Turkey last week strengthened its energy ties with Iraq by renewing a contract to import Iraqi oil to the Turkish Mediterranean Sea port of Ceyhan, where Azerbaijani oil also arrives via the Baku-Tbilisi-Ceyhan (BTC) pipeline. Earlier this year, it was announced that Iraq will export between 5 billion and 10 billion cubic meters per year of natural gas to Turkey for inclusion in the Nabucco pipeline carrying the fuel to Europe.
The oil will come from Kirkuk in Iraqi Kurdistan, along the route of the already existing 1,000 kilometer Kirkuk-Ceyhan oil pipeline. The pipeline, built in the late 1970s, consists of two trunks, with a combined design capacity of 1.6 million barrels per day, or more than half as much again as the BTC’s design capacity.
The Kirkuk-Ceyhan pipeline was mainly empty from 2003, after the US overthrow of Saddam Hussein, until late 2007, and it has since been the target of disruptive attacks (most recently last November), besides suffering general disrepair as a result of the prewar UN sanctions and subsequent collateral damage. The German firm Siemens modernized the line in 2003 under the supervision of the Turkish firm BOTAS. Since re-entering service, it has operated at roughly one-sixth to, more recently, one-third of project capacity, when it has not been shut down for one or another reason.
Negotiations between Iraq and Turkey began last year, and agreement was reached after Turkish Energy Minister Taner Yildiz earlier this month expressed his wish to go ahead. Yildiz agreed with Iraq’s deputy oil minister, Ahmad Al Shamma, concerning some changes to the existing contract, which expires at the end of this month. In particular, new transit taxes were agreed and provisions set for possible renovation, rebuilding or re-routing of the line.
The new Iraqi throughput from Kirkuk comes hard on the heels of the announcement three weeks ago that Turkish state firm TPAO is negotiating with the Iraq Southern Oil Company to drill 45 wells in the southern Rumaila oil field. That contract, which could be signed as early as this autumn, according to MEED, a business intelligence website, is worth US$318 million. The work would seek to almost treble field output to 2.8 million barrels per day, from 1 million.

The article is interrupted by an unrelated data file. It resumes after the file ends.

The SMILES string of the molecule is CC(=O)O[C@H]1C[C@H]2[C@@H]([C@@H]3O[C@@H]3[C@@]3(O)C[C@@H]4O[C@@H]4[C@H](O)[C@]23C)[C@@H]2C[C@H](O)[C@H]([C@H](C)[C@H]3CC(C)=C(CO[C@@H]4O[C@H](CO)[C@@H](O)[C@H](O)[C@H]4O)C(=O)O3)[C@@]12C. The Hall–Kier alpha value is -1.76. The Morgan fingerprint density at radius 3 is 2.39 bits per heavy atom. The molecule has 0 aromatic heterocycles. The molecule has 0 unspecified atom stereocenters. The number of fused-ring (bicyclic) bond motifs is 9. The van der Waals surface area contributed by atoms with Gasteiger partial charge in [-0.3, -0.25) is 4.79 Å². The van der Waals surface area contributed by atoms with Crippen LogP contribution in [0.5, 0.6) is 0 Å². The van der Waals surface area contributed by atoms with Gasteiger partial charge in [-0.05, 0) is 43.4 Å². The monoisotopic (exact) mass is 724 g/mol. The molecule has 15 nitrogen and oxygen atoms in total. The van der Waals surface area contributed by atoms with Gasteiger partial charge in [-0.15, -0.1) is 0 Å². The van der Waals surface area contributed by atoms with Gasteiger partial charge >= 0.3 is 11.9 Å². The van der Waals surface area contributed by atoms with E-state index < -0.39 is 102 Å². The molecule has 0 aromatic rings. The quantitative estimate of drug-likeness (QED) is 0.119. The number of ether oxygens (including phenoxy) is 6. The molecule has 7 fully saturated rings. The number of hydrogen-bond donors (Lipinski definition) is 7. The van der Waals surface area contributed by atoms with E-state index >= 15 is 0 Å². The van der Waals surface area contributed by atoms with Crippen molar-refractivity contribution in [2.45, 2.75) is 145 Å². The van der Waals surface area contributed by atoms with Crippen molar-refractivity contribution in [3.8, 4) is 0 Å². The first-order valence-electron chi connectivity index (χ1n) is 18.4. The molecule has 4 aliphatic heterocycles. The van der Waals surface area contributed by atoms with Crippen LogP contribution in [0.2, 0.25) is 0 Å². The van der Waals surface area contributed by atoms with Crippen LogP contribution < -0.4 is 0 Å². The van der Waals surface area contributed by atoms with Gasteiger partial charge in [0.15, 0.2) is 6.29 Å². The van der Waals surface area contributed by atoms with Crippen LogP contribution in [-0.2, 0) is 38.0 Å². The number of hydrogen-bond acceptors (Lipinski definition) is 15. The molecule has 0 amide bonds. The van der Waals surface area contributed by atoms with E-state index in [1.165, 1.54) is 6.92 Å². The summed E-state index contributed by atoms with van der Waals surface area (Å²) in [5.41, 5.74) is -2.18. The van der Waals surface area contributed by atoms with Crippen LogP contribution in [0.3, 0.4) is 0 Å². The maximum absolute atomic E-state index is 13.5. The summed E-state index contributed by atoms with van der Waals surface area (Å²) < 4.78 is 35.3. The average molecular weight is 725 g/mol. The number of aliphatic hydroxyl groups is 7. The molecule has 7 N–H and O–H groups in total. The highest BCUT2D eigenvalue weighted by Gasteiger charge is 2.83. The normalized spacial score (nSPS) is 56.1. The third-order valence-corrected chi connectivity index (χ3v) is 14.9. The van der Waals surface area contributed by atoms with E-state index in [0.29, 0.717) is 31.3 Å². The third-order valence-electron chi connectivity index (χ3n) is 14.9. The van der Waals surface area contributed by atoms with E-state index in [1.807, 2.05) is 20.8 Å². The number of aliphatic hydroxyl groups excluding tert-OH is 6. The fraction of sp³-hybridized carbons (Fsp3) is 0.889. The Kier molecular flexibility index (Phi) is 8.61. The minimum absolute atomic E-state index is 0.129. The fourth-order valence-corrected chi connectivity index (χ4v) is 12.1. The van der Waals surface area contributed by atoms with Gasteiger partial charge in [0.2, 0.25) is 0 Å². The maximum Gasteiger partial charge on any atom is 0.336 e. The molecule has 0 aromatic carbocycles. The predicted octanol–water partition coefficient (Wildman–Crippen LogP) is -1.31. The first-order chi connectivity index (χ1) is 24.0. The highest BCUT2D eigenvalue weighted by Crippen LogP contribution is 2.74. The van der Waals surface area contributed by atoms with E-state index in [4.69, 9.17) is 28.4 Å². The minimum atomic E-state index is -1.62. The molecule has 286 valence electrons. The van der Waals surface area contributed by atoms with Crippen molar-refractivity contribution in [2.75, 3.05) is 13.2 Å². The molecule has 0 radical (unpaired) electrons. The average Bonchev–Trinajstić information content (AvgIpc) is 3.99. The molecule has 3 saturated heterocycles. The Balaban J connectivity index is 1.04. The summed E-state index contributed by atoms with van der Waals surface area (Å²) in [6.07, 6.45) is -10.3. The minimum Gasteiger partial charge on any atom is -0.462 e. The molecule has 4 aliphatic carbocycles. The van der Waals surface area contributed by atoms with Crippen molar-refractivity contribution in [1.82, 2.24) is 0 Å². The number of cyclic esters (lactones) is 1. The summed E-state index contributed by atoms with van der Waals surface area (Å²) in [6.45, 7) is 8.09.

Expansion of the Kirkuk-Ceyhan oil pipeline fits in with recently announced Turkish strategic plans to turn Ceyhan into a fully integrated oil hub over the next five years. Andalou News Agency reported on Tuesday that the country also intends to begin construction of a nuclear power plant by 2014, in addition to diversifying natural gas suppliers and raising the proportion of domestic-sourced power generation.
The government stated its intention to reduce its heavy dependence on Russian natural gas (due largely to the Blue Stream project, carrying gas from across the Black Sea to Turkey) while also constructing coal-fired and hydroelectric power plants to meet projected increases in domestic demand. That intention could be comprised, depending upon the conditions that Ankara allows to be set, upon construction and management of the gas storage facilities that Gazprom is building near Lake Tuz in central Anatolia. (See Iran claim clouds Turkey’s energy goals, Asia Times Online, November 6, 2009).
Still, Turkey’s announced plans would signify its intention not to be a consumer country for any of the gas transiting its territory from Russia through the projected “Blue Stream Two” project. They explain why, when Turkish Prime Minister Recep Tayyip Erdogan met Russian Prime Minister Vladimir Putin in Sochi 12 months ago, he argued strongly in favor of transforming Blue Stream Two into what is now called MedStream.
MedStream refers to a plan to conduct gas from Russia, after it crosses Anatolia from the Black Sea to Ceyhan, underneath the Mediterranean Sea to Ashkelon in Israel, with the cooperation of French companies.
It was once envisaged that gas from northern Iraq might be a candidate for re-export by Turkey along a MedStream route, before that gas became committed earlier this year to the European Nabucco project. The Russian gas might, after reaching Israel, go to South Asia by tanker, either through the Suez Canal or from the Gulf of Aqaba through the Red Sea and the Bab-el-Mandeb Strait between Eritrea/Djibouti and Yemen.